Religious Right calls priest who condemns homophobia anti-Christ
Jennifer LeClaire, who writes for the conservative Christian magazine Charisma, quotes Peter LaBarbera, president of Americans For Truth About Homosexuality (labeled a hate group by the Southern Poverty Law Center), as saying “Gary Hall of the National Cathedral is sinning when he claims that opposition to homosexuality is a sin. This is counterfeit Christianity in action—transferring the guilt before God from those who are committing sins (of which homosexuality is one) to those who oppose those sins.” LaBarbera calls this an example of a new heretical ‘sin-affirming Christianity’ that poses a danger of spreading within the evangelical Church. Jennifer LeClaire adds that she thinks LaBarbera is “spot-on” and declares she is shocked by the kind of deception the Very Reverend Hall is perpetrating.
Yesterday (Oct. 22), Tony Perkins, president of the Family Research Council (another hate group according to the Southern Poverty Law Center) added his two cents worth in the FRC’s Washington Watch Daily Commentary. He compared the Very Rev. Hall to one of the “false prophets” from the biblical Book of Jeremiah: “they encourage those who do evil, and as a result, no one turns from doing evil.”
So what did Gary Hall say that has the Religious Right so upset? Here’s a sample:
“We must now have the courage to take the final step and call homophobia and heterosexism what they are. They are sin. Homophobia is a sin. Heterosexism is a sin. Shaming people for whom they love is a sin. Only when all our churches say that clearly and boldly and courageously will our LGBT youth be free to grow up in a culture that totally embraces them fully as they are.”
“It’s more than tragic—in fact it’s shameful–that faith communities, especially Christian ones, continue to be complicit in putting our children at risk and abetting the attitudes that oppress them, thereby encouraging the aggressors who would subject our children to pain, humiliation, and violence.”
And after same-sex marriages became legal in Washington DC earlier this year, Hall announced that the National Cathedral would begin to perform the wedding ceremonies.
Friday was the fourth day of the government shutdown, and there’s still no sign of an exit. What’s surprising about the ongoing fight is how a small group of members of Congress have managed to bring Washington to a halt. Just months ago, Speaker John Boehner was warning that forcing the government to shut down over Obamacare or anything else was politically hazardous. Yet Boehner remains stuck, his strategy dictated by a small rump of members in the Republican caucus who refuse to budge. On Monday night, as government funding ran out, a group of around 40 hardline conservatives refused to support any resolution to fund the government that didn’t defund Obamacare. Since Monday night, their goals may have become less clear, but their resolve has not weakened. While it’s widely believed that a “clean” resolution would pass the House handily, it would also likely lead to a right-wing rebellion in the caucus that would spell the end of Boehner’s speakership.
So who are those hardliners? To compile this list, we started with a roster that the Senate Conservatives Fund, a group aligned with Ted Cruz, created of representatives who were allied with them. We cross-checked it with the list of members who signed an August letter by Rep. Mark Meadows demanding that Boehner use a shutdown as a threat to defund Obamacare, and against other public statements this week. It’s not a comprehensive roll — there’s no official “wacko bird” caucus that keeps a register — but it’s a window into the small but powerful group of men and women in the House of Representatives who brought the federal government to a standstill.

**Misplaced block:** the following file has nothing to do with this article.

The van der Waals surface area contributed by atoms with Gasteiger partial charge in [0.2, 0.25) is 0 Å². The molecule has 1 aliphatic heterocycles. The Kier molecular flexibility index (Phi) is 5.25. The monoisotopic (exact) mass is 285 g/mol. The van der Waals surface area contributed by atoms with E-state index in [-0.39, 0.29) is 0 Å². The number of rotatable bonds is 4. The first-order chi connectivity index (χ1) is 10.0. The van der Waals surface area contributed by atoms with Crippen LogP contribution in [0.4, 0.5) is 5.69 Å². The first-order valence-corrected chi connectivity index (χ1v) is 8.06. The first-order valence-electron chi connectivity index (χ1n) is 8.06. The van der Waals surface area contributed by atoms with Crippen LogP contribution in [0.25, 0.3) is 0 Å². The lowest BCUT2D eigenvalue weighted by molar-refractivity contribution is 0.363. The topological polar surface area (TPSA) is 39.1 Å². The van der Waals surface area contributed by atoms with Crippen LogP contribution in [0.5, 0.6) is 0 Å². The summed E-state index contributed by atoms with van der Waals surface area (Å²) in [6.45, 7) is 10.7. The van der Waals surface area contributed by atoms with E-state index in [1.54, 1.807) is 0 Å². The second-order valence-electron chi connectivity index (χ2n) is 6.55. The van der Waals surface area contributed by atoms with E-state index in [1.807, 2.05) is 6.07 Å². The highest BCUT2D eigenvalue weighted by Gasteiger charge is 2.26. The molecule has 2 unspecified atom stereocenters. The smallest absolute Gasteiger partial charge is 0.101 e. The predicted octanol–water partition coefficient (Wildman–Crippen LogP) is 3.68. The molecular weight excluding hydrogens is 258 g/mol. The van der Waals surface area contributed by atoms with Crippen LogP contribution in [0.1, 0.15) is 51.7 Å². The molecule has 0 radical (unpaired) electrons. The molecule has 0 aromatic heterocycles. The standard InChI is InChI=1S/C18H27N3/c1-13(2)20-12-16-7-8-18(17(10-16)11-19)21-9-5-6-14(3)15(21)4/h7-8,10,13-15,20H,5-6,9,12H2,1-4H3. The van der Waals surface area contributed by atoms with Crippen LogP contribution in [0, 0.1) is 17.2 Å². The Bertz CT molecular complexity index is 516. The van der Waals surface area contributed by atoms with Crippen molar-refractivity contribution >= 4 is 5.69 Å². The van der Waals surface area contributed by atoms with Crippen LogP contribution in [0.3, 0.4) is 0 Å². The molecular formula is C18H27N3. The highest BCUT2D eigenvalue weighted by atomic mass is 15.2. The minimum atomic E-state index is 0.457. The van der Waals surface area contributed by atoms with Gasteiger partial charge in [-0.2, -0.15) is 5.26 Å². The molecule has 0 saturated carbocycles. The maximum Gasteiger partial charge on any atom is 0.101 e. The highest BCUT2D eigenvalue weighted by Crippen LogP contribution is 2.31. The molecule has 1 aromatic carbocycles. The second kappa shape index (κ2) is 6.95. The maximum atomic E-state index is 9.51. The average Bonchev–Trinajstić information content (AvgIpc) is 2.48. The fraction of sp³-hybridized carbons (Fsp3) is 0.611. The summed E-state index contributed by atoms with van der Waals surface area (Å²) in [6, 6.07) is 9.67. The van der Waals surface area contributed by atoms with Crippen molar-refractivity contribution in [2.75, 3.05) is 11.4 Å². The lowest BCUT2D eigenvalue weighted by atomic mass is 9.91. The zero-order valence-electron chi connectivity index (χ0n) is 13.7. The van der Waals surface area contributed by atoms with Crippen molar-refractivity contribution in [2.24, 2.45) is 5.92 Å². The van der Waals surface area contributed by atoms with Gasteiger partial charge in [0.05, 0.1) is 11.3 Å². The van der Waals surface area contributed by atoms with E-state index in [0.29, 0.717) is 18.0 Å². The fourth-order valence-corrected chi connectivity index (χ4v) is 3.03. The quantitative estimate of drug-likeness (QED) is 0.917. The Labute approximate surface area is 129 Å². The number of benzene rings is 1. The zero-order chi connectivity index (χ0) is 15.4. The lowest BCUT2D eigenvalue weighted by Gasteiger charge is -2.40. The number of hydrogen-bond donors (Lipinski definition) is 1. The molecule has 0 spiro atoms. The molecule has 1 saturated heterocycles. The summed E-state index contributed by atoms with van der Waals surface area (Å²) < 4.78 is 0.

Quoted: “It is a simple issue of fairness: Members of Congress, their staff, and the political elite should not be given special relief from the harmful effects of Obamacare while the rest of America is left holding the bag.”
Quoted: “I am deeply disappointed that President Obama and the Senate refused to come to the negotiation table and failed to fund the federal government.”
Representative: Phil Gingrey
Home District: Marietta, Georgia
Quoted: “A majority of Americans think Obamacare will make health care in our country worse, and they’re right. House Republicans are listening to the American people, and I urge Harry Reid and Senate Democrats to do the same.”
Quoted: “House GOP is united around a very reasonable policy: POTUS should give families the same Obamacare delay he gave to businesses.”
Representative: Vicky Hartzler
Home District: Harrisonville, Missouri
Quoted: “The American people have spoken already on this: They do not want Obamacare …. It is hurting people.”
Representative: Tim Huelskamp
Home District: Fowler, Kansas
Quoted: “Most Americans realize the government shutdown has no impact on their daily life. They got their mail today; they’re going to get their Social Security check.”
Representative: Jim Jordan
Home District: Urbana, Ohio
Quoted: “We have to get something on Obamacare, because that — if you want to get this country on a fiscal path to balance, you cannot let an entitlement of this size that will truly bankrupt the country and, more importantly, one that’s not going to help Americans with their health care, you can’t let this happen. ”
Representative: Steve King
Home District: Kiron, Iowa
Quoted: “The American people have rejected Obamacare. The president is willing to put all of that on the line to save his namesake legislation, which I think would go down in history as the largest political tantrum ever.”
Representative: Raul Labrador
Home District: Eagle, Idaho
Quoted: To Chris Matthews of MSNBC: “You know, your boss, Tip O’Neill, shut down the government 12 different times. And you didn’t call him a terrorist.”